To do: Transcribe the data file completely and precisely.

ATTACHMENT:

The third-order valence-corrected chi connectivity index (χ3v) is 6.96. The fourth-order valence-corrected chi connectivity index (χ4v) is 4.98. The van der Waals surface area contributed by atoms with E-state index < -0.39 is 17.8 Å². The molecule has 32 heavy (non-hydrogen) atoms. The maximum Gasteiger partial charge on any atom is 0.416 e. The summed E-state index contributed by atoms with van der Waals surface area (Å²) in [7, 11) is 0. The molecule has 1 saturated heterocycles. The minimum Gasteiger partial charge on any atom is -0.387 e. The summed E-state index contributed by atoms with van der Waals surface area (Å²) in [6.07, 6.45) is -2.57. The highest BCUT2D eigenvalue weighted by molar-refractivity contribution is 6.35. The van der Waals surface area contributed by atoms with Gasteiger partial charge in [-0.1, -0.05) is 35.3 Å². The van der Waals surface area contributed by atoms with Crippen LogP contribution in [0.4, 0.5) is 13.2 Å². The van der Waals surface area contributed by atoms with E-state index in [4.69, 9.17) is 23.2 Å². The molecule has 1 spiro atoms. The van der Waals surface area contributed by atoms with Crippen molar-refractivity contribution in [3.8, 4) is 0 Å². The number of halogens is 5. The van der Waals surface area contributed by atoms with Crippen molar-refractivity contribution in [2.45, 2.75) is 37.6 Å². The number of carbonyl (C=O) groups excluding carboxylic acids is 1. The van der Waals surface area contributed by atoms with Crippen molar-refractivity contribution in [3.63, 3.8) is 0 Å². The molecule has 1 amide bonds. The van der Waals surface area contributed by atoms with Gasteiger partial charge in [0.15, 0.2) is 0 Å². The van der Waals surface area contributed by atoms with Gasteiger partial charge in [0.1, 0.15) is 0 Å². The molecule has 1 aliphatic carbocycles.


The third-order valence-corrected chi connectivity index (χ3v) is 6.96. The fourth-order valence-corrected chi connectivity index (χ4v) is 4.98. The van der Waals surface area contributed by atoms with E-state index < -0.39 is 17.8 Å². The molecule has 32 heavy (non-hydrogen) atoms. The maximum Gasteiger partial charge on any atom is 0.416 e. The summed E-state index contributed by atoms with van der Waals surface area (Å²) in [7, 11) is 0. The molecule has 1 saturated heterocycles. The minimum Gasteiger partial charge on any atom is -0.387 e. The summed E-state index contributed by atoms with van der Waals surface area (Å²) in [6.07, 6.45) is -2.57. The highest BCUT2D eigenvalue weighted by molar-refractivity contribution is 6.35. The van der Waals surface area contributed by atoms with Gasteiger partial charge in [-0.1, -0.05) is 35.3 Å². The van der Waals surface area contributed by atoms with Crippen LogP contribution in [0.4, 0.5) is 13.2 Å². The van der Waals surface area contributed by atoms with E-state index in [4.69, 9.17) is 23.2 Å². The molecule has 1 spiro atoms. The van der Waals surface area contributed by atoms with Crippen molar-refractivity contribution in [3.8, 4) is 0 Å². The number of halogens is 5. The van der Waals surface area contributed by atoms with Crippen molar-refractivity contribution in [2.45, 2.75) is 37.6 Å². The number of carbonyl (C=O) groups excluding carboxylic acids is 1. The van der Waals surface area contributed by atoms with Crippen molar-refractivity contribution in [3.63, 3.8) is 0 Å². The molecule has 1 amide bonds. The van der Waals surface area contributed by atoms with Gasteiger partial charge in [0.15, 0.2) is 0 Å². The van der Waals surface area contributed by atoms with Gasteiger partial charge in [0.1, 0.15) is 0 Å². The molecule has 1 aliphatic carbocycles.